NBA's Donald Sterling Tells Girlfriend, 'In Israel, Blacks Are Treated Like Dogs'

Owner Seeks To Justify Racist View of African-Americans

Los Angeles Clippers owner Donald Sterling watches game with girlfriend V. Stiviano.
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Los Angeles Clippers owner Donald Sterling watches game with girlfriend V. Stiviano.

By Haaretz

Published April 28, 2014.

In a newly released audiotape of Los Angeles Clippers owner Donald Sterling’s notorious racist remarks to his girlfriend, he seems to justify his views of African-Americans by noting how in Israel “the blacks are just treated like dogs.”

In the original, shorter tape released Friday by the TMZ website, which has caused a storm in the United States, Sterling is heard at a game complaining to his black-Mexican girlfriend, V. Stiviano, after seeing that she’d posted Instagrams of herself with black former basketball star Magic Johnson. “Don’t bring black people” to the Clippers games, he tells her. “It bothers me a lot that you want to broadcast that you’re associating with black people. Do you have to?”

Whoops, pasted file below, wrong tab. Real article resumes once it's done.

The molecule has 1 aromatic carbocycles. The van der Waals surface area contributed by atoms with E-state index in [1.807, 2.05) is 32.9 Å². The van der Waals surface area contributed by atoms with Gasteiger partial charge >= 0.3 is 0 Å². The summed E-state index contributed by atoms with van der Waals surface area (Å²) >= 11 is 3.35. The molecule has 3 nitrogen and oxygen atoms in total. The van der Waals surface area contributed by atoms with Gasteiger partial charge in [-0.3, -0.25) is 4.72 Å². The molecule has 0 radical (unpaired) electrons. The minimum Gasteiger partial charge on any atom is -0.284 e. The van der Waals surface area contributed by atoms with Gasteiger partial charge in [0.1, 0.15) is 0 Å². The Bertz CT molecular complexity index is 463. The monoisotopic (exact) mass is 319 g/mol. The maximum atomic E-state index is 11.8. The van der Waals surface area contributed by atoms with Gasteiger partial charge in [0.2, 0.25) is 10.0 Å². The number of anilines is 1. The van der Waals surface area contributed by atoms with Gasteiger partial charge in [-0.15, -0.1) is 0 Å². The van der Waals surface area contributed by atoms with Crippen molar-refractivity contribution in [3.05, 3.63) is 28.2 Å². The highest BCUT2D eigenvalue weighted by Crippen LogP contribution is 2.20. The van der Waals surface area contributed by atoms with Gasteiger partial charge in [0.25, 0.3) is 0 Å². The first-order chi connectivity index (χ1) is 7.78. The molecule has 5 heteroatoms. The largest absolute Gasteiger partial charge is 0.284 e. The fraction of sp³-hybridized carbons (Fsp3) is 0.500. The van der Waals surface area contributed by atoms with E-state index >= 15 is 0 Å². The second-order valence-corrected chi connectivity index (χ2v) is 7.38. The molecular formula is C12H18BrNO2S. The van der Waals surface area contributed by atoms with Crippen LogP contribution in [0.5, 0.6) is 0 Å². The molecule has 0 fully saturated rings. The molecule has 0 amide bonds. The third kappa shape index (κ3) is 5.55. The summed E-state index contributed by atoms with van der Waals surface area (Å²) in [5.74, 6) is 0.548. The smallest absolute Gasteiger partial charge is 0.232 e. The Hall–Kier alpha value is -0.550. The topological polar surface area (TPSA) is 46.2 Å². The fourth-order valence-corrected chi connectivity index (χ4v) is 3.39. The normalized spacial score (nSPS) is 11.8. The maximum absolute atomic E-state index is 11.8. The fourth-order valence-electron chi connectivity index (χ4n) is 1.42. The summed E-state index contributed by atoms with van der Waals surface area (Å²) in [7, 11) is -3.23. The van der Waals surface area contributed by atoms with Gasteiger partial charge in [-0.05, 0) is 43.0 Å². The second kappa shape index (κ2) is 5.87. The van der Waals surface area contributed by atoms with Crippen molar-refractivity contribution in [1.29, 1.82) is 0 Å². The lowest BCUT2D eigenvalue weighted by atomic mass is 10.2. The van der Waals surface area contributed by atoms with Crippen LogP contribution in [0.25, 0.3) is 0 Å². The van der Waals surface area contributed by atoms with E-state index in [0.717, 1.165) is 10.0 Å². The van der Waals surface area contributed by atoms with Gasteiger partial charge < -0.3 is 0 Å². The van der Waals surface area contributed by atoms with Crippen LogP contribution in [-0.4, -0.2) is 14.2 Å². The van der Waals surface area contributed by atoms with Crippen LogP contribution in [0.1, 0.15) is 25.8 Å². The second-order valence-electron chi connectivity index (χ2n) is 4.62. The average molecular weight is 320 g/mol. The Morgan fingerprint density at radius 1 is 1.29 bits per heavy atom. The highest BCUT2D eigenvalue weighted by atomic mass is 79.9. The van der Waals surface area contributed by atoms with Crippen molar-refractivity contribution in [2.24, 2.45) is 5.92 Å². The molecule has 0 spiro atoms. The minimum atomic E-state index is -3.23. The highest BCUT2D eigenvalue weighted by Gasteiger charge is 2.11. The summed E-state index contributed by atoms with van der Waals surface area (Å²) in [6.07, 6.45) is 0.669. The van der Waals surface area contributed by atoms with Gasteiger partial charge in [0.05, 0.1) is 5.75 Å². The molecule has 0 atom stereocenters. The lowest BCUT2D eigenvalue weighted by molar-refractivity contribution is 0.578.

In the new, 15-minute tape released Sunday by the U.S. website Deadspin, Sterling, 80, is heard telling Stiviano, 38, “You think I’m a racist …” which Stiviano denies. He insists that that’s what she thinks, that he has an “evil heart,” to which she replies, “I don’t think so. I think you have an amazing heart, honey, I think the people around you have poison mind, and have a way of thinking.”

At that point Sterling - born to American Jewish immigrant parents as Donald Tokowitz – seemingly tries to defend his views by putting them in an international context, singling out how blacks are treated in Israel.

Sterling: “It’s the world! You go to Israel, the blacks are just treated like dogs.”

Stiviano: “So you have to treat them like that too?”

Sterling: “The white Jews, there’s white Jews and black Jews, do you understand?”

Stiviano: “Are are the black Jews less than the white Jews?”

Sterling: “A hundred percent, fifty, a hundred percent.”

Stiviano: “And is that right?”

Sterling: “It isn’t a question – we don’t evaluate what’s right and wrong, we live in a society. We live in a culture. We have to live within that culture.”

Soon Stiviano brings up the Holocaust, and Sterling seems to get upset. She says she would never tell a person that she wasn’t bringing them to a game because of their “race or color or culture.” Then she adds, “It’s like saying, ‘Let’s just persecute and kill all of the Jews.’”



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